Persistence of Childhood Asthma

Researchers in Ontario, Canada examined patterns of the children's use of health services as a predictor of asthma persistence, because children with previous significant morbidity for are at increased risk for future illnesses. More than 34,000 babies (28 percent) had asthma that was diagnosed before age six years.

To understand further the natural history of asthma, the team observed young children with asthma from birth until early adolescence. In most cases, asthma was diagnosed during a physician's visit; in fewer than 10 percent of cases, it was diagnosed during a hospital admission.

During the six-year follow-up period, about 50 percent of the patients experienced another asthma episode (considered persistent asthma), and 18 percent needed acute health care, such as hospitalization and or an emergency department visit for asthma.

Sixty percent of children with persistent asthma had a second asthma physician visit one year after their diagnosis, although fewer than half of those in the remission group did so. By the third year after the diagnosis, 86 percent of children with persistent asthma had experienced a second physician visit for the illness. Overall, 84 percent of the children with asthma had a second physician visit before age 12. Overall, 54 percent of the children who had asthma in early childhood experienced a second asthma episode within a year of diagnosis, and 75 percent did so within three years after the diagnosis.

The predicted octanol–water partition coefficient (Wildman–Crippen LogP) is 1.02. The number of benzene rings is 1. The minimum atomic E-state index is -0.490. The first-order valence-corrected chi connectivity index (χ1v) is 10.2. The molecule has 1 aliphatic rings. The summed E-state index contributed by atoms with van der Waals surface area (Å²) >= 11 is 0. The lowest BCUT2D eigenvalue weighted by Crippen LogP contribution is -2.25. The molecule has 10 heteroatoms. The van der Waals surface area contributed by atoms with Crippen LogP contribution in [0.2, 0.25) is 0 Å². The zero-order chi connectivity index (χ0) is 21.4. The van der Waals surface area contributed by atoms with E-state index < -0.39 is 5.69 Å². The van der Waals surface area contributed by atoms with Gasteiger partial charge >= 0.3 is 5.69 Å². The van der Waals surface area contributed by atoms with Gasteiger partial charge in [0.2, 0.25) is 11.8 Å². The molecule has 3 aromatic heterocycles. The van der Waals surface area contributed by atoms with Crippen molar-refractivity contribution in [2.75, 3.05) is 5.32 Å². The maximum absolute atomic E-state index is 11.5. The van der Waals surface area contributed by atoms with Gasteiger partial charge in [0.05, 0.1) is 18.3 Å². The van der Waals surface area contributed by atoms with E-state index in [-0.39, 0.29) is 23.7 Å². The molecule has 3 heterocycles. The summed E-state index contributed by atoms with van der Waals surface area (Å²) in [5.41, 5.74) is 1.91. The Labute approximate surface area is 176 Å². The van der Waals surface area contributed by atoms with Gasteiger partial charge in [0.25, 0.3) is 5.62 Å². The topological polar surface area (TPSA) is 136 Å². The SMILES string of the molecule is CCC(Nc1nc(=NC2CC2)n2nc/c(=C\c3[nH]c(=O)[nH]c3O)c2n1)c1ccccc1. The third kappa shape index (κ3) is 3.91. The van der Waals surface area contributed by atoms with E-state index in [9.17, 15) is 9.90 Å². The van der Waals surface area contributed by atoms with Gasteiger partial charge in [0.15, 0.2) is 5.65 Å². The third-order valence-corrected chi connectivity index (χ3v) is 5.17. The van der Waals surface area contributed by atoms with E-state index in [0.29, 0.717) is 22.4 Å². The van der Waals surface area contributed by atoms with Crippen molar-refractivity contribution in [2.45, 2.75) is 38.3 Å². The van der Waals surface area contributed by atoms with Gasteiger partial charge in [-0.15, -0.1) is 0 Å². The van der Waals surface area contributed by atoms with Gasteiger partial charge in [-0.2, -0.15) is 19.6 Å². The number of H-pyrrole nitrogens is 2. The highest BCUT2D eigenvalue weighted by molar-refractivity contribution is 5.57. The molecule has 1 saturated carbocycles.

Children with asthma that had been diagnosed between the ages of two and five years were more likely to have persistent asthma by age 12 years, compared with children whose asthma was diagnosed before age two (58 percent versus 45 percent, respecitvely).

Almost 25 percent of children with asthma diagnosed before age six years also had hay fever or atopic dermatitis. Those with atopic conditions were more likely to have persistent asthma by age 12 years, compared with those without atopic conditions (63 versus 48 percent, respectively).

The time from diagnosis to the next asthma care encounter indicated that the first few years after an asthma diagnosis were crucial. For both physician visits and hospitalizations, the number of children having a second asthma encounter peaked at three years after the diagnosis and then stabilized.

(Source: Archives of Pediatric and Adolescent Medicine, 2007; 161:1197-1204.)

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